SCYON Abstract

Received on January 20 2011

Fundamental parameters, integrated RGB mass loss and dust production in the Galactic globular cluster 47 Tucanae

AuthorsIain McDonald (1), M.L. Boyer (2), J.Th. van Loon (3), A.A. Zijlstra (1), J.L. Hora (4), B. Babler (5), M. Block (6), K. Gordon (2), M. Meade (5), M. Meixner (2), K. Misselt (6), T. Robitaille (4), M. Sewilo (2), B. Shiao (2), and B. Whitney(2)
Affiliation(1) Jodrell Bank Centre for Astrophysics, Alan Turing Building, Manchester, M13 9PL, UK
(2) STScI, 3700 San Martin Drive, Baltimore, MD 21218, USA
(3) Lennard-Jones Laboratories, Keele University, ST5 5BG, UK
(4) Harvard-Smithsonian Center for Astrophysics, 60 Garden Street, MS 65, Cambridge, MA 02138-1516, USA
(5) Department of Astronomy, University of Wisconsin, Madison, 475 North Charter Street, Madison, WI 53706-1582, USA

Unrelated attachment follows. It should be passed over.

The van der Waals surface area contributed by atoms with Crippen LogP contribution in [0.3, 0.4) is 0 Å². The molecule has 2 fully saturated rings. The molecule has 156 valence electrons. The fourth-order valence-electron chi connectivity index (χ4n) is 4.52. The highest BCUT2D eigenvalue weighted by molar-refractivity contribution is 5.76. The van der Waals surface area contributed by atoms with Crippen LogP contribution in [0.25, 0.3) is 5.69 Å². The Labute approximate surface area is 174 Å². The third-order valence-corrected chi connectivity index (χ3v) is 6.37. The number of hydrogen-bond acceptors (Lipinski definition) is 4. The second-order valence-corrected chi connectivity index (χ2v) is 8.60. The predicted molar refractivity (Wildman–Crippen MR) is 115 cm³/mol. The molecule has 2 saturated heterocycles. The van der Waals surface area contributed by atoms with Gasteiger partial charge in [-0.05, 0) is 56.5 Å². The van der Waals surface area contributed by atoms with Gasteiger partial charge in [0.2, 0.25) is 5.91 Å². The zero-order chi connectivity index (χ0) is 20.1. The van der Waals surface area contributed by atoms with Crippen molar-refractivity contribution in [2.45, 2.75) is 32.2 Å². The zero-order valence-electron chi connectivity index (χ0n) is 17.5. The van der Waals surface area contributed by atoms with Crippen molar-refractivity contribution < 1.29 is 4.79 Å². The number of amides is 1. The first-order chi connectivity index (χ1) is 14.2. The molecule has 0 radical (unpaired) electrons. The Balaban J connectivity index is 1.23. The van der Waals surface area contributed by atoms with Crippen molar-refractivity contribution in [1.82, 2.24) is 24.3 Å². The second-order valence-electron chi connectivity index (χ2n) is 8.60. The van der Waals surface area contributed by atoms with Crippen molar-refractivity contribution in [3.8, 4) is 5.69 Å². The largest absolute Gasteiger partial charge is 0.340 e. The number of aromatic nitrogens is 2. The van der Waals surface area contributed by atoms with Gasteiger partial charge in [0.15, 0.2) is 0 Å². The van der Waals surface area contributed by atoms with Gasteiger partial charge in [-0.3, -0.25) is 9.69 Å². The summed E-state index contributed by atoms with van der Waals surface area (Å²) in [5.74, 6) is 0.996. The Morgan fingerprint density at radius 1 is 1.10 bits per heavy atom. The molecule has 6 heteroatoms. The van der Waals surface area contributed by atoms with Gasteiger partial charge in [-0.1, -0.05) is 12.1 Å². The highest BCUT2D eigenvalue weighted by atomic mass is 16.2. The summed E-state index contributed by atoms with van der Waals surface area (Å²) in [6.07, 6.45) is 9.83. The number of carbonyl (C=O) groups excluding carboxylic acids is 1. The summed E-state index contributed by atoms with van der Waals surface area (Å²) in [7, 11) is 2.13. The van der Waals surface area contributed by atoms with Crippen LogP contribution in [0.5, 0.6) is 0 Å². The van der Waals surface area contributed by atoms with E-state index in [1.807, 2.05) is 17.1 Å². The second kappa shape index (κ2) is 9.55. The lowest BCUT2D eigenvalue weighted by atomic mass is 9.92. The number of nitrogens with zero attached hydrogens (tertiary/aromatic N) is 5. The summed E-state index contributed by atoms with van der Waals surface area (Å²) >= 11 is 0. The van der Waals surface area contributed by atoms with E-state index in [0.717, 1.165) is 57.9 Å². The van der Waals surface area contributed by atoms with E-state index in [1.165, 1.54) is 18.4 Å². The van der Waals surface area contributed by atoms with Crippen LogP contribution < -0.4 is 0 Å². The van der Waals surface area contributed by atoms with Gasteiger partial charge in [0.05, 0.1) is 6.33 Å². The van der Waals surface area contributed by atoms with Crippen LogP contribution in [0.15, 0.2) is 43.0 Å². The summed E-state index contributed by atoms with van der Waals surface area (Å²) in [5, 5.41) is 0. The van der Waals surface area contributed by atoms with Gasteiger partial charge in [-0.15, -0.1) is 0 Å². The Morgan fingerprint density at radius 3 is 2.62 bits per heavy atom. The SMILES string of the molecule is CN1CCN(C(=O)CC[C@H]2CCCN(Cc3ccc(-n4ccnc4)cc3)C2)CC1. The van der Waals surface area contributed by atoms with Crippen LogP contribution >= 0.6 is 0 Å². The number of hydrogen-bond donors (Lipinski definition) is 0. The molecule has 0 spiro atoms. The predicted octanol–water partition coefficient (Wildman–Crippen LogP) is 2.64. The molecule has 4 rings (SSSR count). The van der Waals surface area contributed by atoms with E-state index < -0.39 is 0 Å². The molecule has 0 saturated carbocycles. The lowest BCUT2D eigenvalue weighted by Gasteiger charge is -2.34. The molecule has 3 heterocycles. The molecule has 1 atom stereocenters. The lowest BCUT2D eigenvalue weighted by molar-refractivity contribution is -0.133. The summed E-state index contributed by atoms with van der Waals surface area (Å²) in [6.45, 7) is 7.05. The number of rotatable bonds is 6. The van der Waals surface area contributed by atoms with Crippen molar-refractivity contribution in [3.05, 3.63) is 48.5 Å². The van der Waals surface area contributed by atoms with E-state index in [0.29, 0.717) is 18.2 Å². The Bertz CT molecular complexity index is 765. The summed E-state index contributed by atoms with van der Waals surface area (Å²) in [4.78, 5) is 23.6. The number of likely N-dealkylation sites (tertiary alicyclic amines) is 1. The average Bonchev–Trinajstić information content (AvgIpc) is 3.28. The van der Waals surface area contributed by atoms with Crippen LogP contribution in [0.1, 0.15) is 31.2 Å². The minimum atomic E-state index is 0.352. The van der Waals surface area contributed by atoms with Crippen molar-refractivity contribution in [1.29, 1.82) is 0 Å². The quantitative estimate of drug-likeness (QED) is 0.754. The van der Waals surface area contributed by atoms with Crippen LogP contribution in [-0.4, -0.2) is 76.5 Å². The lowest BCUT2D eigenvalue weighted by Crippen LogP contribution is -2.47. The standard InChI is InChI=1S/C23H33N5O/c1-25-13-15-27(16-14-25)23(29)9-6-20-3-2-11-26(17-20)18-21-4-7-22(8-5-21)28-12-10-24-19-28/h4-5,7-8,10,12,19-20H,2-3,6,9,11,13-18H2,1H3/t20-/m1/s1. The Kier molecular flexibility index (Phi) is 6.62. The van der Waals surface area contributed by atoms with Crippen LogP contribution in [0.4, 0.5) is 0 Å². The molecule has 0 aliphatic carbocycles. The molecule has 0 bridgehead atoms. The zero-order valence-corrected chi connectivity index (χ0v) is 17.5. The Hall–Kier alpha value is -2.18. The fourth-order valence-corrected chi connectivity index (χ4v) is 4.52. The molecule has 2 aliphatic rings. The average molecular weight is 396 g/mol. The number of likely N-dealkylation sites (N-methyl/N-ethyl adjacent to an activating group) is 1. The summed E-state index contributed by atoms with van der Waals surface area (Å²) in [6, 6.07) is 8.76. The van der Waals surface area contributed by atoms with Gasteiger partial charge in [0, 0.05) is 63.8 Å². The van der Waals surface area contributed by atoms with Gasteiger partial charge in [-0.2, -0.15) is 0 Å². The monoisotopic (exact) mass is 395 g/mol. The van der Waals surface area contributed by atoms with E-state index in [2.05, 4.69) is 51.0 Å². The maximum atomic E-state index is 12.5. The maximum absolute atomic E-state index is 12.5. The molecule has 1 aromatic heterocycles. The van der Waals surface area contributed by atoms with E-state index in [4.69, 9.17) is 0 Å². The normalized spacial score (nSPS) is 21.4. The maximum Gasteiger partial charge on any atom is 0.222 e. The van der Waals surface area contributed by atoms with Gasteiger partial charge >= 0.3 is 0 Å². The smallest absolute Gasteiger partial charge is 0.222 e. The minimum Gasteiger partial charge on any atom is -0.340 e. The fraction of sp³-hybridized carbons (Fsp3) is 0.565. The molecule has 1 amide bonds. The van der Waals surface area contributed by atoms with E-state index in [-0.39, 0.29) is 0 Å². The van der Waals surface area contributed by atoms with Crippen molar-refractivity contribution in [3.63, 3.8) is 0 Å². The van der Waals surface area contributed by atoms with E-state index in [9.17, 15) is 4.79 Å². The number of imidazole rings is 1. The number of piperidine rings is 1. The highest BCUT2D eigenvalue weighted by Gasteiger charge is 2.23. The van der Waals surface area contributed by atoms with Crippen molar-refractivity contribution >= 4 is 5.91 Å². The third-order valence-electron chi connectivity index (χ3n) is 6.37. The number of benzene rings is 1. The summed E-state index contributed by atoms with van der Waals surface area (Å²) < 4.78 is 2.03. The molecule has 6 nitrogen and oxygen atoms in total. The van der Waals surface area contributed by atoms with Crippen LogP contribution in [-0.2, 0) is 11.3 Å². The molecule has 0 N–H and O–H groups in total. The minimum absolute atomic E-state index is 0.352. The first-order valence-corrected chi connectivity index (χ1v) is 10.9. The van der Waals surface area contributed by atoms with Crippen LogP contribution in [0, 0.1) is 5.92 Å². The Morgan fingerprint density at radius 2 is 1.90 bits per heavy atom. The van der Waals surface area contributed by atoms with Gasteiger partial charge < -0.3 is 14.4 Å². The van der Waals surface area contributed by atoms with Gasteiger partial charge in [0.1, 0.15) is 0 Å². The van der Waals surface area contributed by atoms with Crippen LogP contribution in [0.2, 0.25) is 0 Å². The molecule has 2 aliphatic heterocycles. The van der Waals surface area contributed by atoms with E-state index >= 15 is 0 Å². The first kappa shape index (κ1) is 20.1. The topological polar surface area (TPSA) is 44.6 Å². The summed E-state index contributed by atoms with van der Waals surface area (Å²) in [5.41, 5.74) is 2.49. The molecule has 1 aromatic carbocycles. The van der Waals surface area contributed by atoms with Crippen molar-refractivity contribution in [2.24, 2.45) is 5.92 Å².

(6) Steward Observatory, University of Arizona, 933 North Cherry Avenue, Tuscon, AZ 85721, USA
Accepted byAstrophysical Journal Supplement Series


Fundamental parameters and time-evolution of mass loss are investigated for post-main-sequence stars in the Galactic globular cluster 47 Tucanae (NGC 104). This is accomplished by fitting spectral energy distributions (SEDs) to existing optical and infrared photometry and spectroscopy, to produce a true Hertzsprung–Russell diagram. We confirm the cluster’s distance as d = 4611 (+213/−200) pc and age as 12 +/- 1 Gyr. Horizontal branch models appear to confirm that no more RGB mass loss occurs in 47 Tuc than in the more-metal-poor omega Centauri, though difficulties arise due to inconsistencies between the models. Using our SEDs, we identify those stars which exhibit infrared excess, finding excess only among the brightest giants: dusty mass loss begins at a luminosity of ~1000 Lsun, becoming ubiquitous above L = 2000 Lsun. Recent claims of dust production around lower-luminosity giants cannot be reproduced, despite using the same archival Spitzer imagery.